Andrew Cuomo

Is Cuomo taking advantage of the coronavirus?

A few state legislators have taken issue with a new law that aims to tackle the coronavirus, suggesting that the governor is attempting a power grab. But is he really?

Governor Cuomo signing coronavirus legislation on March 3, 2020.

Governor Cuomo signing coronavirus legislation on March 3, 2020. Mike Groll/Office of Governor Andrew M. Cuomo

The state Legislature passed a bill late Monday night to allocate $40 million to tackle the coronavirus outbreak. Gov. Andrew Cuomo signed the bill into law early Tuesday morning, just as the second case of the virus in New York was confirmed in Westchester County.

The legislation also allows Cuomo to make any directive (an order or instruction) he wants in the event of a natural disaster, ranging from landslides to terrorist attacks. This means that the governor can override any local agency’s authority during a declared state of emergency. The law also stipulates that no suspension of a law or directive can be made if it is not in the interest of the public’s health and welfare, and is “not reasonably necessary to aid the disaster effort.”

While there was strong support for the bill prior to its passage, some lawmakers have expressed concerns with language that imbues Cuomo with more power, albeit during public health crises.

“This is far more sweeping than dealing with the public health issues in battling the coronavirus, so why would this majority grant unfettered discretion, unbridled authority and cede our powers … to the executive?” state Senate Minority Leader John Flanagan said during a floor speech on the bill.

Assembly Health Committee Chairman Richard Gottfried argued during a heated debate that “no governor, no health commissioner, ever had occasion to ask for anything like the powers that the governor is asking for in this bill.”

The New York Civil Liberties Union released a statement on Twitter on Monday night, urging lawmakers to reconsider the bill and questioning why the governor’s executive powers needed to be expanded. “There are no answers to the critical question of what activities are contemplated by the governor that are not already authorized by the existing emergency powers law,” the NYCLU wrote.

The organization also used the state Legislature’s expansion of the state’s antiterrorism law after 9/11 as an example of how disaster initiatives that expand certain powers can have long-lasting negative effects. “After 9/11, the state legislature approved a drastically expanded emergency antiterrorism law that has not been used to prosecute terrorism, but has been used to make other prosecutions easier,” the NYCLU wrote.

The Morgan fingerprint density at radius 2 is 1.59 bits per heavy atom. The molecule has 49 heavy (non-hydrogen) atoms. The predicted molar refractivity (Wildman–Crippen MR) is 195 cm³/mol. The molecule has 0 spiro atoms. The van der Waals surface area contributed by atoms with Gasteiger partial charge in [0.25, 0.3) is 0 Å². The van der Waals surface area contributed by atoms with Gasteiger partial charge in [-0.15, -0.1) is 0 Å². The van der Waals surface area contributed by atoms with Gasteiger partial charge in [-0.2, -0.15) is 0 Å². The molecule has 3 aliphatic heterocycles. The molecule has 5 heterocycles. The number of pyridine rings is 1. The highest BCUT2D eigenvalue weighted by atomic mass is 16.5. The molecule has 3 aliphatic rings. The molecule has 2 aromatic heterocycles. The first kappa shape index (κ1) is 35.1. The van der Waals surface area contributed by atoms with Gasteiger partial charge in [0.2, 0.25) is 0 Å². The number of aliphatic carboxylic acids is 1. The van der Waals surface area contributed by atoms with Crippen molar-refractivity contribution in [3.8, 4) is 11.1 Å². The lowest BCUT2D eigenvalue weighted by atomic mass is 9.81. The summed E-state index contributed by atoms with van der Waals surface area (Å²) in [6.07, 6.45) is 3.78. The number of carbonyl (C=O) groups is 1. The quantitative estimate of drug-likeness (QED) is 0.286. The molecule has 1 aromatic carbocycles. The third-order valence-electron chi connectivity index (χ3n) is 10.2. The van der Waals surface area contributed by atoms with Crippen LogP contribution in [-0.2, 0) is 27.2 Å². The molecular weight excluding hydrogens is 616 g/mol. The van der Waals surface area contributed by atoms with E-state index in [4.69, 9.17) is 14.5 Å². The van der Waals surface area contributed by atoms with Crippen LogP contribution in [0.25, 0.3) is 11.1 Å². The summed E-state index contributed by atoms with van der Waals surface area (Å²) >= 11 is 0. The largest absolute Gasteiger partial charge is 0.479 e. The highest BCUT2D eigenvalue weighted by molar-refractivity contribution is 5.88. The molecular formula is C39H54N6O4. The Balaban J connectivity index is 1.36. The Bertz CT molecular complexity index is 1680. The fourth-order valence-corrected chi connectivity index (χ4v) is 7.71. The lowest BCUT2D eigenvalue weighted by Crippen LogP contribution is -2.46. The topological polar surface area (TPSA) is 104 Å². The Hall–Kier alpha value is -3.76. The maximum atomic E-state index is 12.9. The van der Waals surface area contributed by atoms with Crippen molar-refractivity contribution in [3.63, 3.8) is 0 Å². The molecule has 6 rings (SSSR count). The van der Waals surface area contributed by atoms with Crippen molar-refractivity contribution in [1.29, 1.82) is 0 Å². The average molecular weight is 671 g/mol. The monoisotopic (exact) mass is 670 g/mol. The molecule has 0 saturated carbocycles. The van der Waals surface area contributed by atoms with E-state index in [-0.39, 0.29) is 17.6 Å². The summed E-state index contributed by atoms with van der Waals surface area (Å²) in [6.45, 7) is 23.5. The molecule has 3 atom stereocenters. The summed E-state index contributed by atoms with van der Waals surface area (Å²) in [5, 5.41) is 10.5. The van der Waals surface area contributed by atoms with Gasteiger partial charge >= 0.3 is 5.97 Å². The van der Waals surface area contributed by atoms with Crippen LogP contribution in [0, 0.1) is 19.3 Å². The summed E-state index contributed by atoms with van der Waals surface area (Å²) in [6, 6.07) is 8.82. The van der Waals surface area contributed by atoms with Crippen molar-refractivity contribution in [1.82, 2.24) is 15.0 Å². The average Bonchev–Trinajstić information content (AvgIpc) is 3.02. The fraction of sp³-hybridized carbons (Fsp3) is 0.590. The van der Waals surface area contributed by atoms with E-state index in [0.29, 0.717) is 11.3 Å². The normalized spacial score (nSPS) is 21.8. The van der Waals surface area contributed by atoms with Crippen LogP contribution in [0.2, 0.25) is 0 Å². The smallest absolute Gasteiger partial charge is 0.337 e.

Zohran Mamdani, a Democratic Socialists of America-backed Assembly candidate in Queens, echoed the NYCLU’s concerns in a statement by pointing to the continued surveillance that many Muslim New Yorkers were subjected to after previous “executive overreach.”

“Mosques, businesses and homes across our district were subject to long-term, unlawful surveillance by the NYPD,” Mamdani wrote. “Although this isn’t the type of activity being contemplated in response to coronavirus, it nevertheless falls under the scope of the powers granted by this bill. Our district deserves representation that remembers this history and learns from it – and that’s exactly what I intend to bring to Albany.”

Ultimately, the bill passed the state Senate in a 53-4 vote.

However, Gerald Benjamin, a longtime political science professor at SUNY New Paltz, told City & State that he feels Cuomo is responding promptly to the immediate crisis and that his decision to include the Legislature “is good politics and good government.”

“To the degree that he’s extended his power past the immediate crisis, you might say it’s a power grab,” Benjamin said. “But I think if you look at the executive order, you’ll find that the governor has the authority to respond and has done so with past natural disasters, without legislation.”

State Senate Majority Leader Andrea Stewart-Cousins, who introduced the bill at the governor’s request, addressed concerns from fellow lawmakers following the vote. “We can continue to debate whether or not there is an overreach of power,” she said, according to Politico New York. “I think we all are looking at a lot of ways this could have transpired. But the reality is our state and our nation continues to look for leadership, and we probably, better than most places, have the ability to act. We have the facilities, we have the personnel and quite honestly, I know Sen. Flanagan has expressed great confidence in the national scene, I have confidence in New York.”

Assembly Speaker Carl Heastie also commented to reporters at the Capitol on the strong reactions that lawmakers had to the bill. “The governor raised this language, and some members did express their concerns, but the Legislature has the ability that, if the governor takes an action that we feel oversteps the bounds of where we think he should go, we can pass a concurrent resolution to undo it,” he said. “There is a check on the broadening of powers that is given to the governor.”

Cuomo explained why it was necessary for him to have the ability to make any necessary directives in the case of a state of emergency during a press conference in Albany on Tuesday morning. “Suspension of an existing law means I am removing an impediment from an agency,” he said. “But it does not give you the ability to affirmatively do anything. And in this situation (a coronavirus outbreak), the government has to act.”